• Jo-Lynne says

      Yeah, I rebelled against that for the LONGEST time. I hate to make the kids get down to work when they get in the house. But it really is the only way to get it done. We are SUCH procrastinators around here. And it’s not like they can’t relax. They just can’t play till it’s done. I do chat with them and get them snacks and stuff.

  10. Harley Mom@ Loving Almost Every Moment says

    My oldest girl has autism. Things run smoother in her world with lists and a visual schedule. I love the idea of having a check list for each child for different times of day and the alternative ideas instead of nagging. I find that I don’t like listening to myself nag. :( So finding an alternatives is good. I look forward to trying some of your ideas and see how they work for our family. Keep’em coming!

  11. says

    I love the idea of an afternoon and evening check list. My son (who’s in Kindergarten) has one that he’s used all year (although we teaked it after reading some of your earlier posts and he has to have everything done before breakfast – he’s a slllllooooowwww eater!). Since he wasn’t a super strong reader I took pictures of what he needed to do every morning: get dressed (picture of some of his clothes), brush teeth (picture of his toothbrush), eat breakfast and get his backpack ready. I put the pictures on a word doc, printed it and laminated it.

  12. says

    This is going to be SO HELPFUL for us next year when Bean starts kindergarten! I love the checklist concept – and do you remember the whole-family schedule/flow-charts that Supernanny used to make for the families she coached? I see these individual lists working well with something like that, as well, and honestly I think we could use both at my house because I’m as guilty of dawdling and getting distracted from the stuff that NEEDS to be done as the kids are (possibly more, but I’m not admitting that publicly). Also, I’m old and I tend to forget things. A lot. You’ve got me thinkin’, now! Thanks!

  13. says

    Jo Lynne, you should know that I’m telling many of my mom friends about your series and re-posting it on FB. I think that these are great practical skills and tips for family life. Many of us don’t take the time to read parenting books so it’s good to hear what’s working in another mom’s life. Thank you for being willing to share.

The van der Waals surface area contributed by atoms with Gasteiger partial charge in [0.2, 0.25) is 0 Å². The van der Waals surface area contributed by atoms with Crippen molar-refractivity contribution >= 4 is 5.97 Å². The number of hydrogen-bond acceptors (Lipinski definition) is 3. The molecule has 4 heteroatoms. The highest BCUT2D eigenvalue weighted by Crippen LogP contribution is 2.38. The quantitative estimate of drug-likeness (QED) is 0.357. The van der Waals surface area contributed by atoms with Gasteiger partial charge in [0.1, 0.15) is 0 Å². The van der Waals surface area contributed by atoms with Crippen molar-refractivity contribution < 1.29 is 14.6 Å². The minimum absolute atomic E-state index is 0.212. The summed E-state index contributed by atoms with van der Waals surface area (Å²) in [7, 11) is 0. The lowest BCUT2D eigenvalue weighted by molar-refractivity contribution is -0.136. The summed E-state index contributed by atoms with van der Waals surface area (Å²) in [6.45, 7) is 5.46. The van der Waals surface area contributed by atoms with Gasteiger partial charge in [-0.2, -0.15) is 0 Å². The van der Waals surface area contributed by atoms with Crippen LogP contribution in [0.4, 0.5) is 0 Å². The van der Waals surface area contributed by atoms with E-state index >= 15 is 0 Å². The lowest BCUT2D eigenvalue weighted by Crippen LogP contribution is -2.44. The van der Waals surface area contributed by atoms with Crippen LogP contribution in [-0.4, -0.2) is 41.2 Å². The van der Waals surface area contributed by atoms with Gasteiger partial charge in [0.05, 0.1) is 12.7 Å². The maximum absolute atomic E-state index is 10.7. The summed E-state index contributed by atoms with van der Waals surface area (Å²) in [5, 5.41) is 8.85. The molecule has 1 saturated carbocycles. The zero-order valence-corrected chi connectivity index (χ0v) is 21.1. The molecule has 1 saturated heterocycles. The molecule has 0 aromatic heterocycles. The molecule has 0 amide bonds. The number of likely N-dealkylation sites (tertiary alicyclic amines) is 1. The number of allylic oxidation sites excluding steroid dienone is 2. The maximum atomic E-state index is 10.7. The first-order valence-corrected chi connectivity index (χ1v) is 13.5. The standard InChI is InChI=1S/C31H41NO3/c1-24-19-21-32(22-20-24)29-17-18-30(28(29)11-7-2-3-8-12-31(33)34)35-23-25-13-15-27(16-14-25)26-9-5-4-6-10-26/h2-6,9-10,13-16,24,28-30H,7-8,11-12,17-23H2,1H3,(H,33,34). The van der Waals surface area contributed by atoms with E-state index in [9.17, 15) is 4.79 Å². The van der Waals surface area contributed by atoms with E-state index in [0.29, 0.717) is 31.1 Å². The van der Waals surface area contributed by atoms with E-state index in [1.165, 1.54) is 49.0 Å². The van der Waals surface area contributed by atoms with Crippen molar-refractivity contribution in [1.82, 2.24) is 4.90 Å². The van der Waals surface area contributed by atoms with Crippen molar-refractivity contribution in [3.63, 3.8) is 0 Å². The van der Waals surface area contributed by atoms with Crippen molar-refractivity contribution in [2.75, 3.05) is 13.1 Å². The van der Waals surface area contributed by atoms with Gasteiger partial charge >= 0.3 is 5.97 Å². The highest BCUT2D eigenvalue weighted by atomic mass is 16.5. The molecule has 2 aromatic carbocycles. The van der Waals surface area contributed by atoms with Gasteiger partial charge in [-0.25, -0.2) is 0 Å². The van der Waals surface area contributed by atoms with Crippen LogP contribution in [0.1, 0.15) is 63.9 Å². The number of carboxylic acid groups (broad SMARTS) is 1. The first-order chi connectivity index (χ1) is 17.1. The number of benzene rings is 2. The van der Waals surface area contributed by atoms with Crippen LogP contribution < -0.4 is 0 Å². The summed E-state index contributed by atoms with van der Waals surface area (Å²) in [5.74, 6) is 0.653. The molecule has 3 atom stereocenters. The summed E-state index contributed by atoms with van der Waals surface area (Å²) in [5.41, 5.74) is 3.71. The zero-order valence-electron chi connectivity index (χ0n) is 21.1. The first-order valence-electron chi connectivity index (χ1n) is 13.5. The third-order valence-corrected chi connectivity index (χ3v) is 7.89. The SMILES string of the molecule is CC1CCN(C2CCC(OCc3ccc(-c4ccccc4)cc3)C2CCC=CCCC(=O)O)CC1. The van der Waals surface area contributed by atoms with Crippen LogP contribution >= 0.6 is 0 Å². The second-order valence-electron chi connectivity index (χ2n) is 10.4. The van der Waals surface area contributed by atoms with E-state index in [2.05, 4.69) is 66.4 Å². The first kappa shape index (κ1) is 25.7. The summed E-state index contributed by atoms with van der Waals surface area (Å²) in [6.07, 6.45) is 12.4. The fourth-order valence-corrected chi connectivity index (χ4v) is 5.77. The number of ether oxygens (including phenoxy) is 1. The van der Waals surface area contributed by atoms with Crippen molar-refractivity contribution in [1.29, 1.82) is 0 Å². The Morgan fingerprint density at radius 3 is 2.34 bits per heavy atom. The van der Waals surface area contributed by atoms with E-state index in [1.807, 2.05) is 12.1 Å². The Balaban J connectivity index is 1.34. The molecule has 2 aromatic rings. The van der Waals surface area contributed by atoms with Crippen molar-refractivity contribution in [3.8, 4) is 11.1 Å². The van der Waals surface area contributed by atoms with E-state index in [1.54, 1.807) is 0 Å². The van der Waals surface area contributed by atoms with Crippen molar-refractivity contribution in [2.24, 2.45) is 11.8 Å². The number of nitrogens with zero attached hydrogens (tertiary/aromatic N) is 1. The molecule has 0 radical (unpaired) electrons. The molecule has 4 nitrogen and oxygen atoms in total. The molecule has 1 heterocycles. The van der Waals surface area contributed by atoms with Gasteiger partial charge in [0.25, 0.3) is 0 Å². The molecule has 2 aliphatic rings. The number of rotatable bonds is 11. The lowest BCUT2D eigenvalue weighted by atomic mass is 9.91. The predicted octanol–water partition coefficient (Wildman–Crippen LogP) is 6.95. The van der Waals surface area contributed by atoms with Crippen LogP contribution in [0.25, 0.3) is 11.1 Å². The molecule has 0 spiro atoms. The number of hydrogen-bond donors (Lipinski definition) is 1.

14. Erin says

    I love these ideas. I’ve been reading the series and am very excited to begin implementing some of these techniques into our daily life. I am the mother of 3 daughters ages 7, 5, and 3 so I can use all the help I can get with getting everyone organized. I have one big question though on the subject of allowances. We have yet to really set an allowance for our girls and I know it is really time for us to get going I’m just not sure how to get started. I’ve heard it’s best not to give allowances based on chores but I’m not sure what you give them for instead. Do the kids earn money just because time passes? Or are there other guidelines they must follow to “earn” their allowance? I would love to hear what you suggest.

  15. says

    Although we never made the actual list – our house is quite similar, although I like the idea of the list as an alternative to me reminding/nagging!

    Mornings – must be dressed before breakfast. After breakfast finish packing their lunch boxes (I make their sandwiches), then it is teeth, toilet, shoes, hair and bags (and piano/flute) before play/tv.

    After school – quick snack then homework before play/tv.

    Bedtime – rooms tidy, school bags ready for tomorrow, teeth, reading and lights out.

    If these are not done there are CONSEQUENCES! (no tv, computer, or additional chores)

  16. says

    We have rules for homework, but Boo’s is so sporadic and isn’t due for a week afterwards.

    My biggest thing is that I have a plan at the beginning of the year, but by this time of year I am spacing out on it forgetting that things need to be done at all. It is awful of me and something that I have to work at constantly.

  17. says

    I like that you give “friendly reminders.” I certainly understand the premise behind the “don’t give reminders” argument, but I also believe in extending grace. As you mentioned, even WE need reminders as adults sometimes…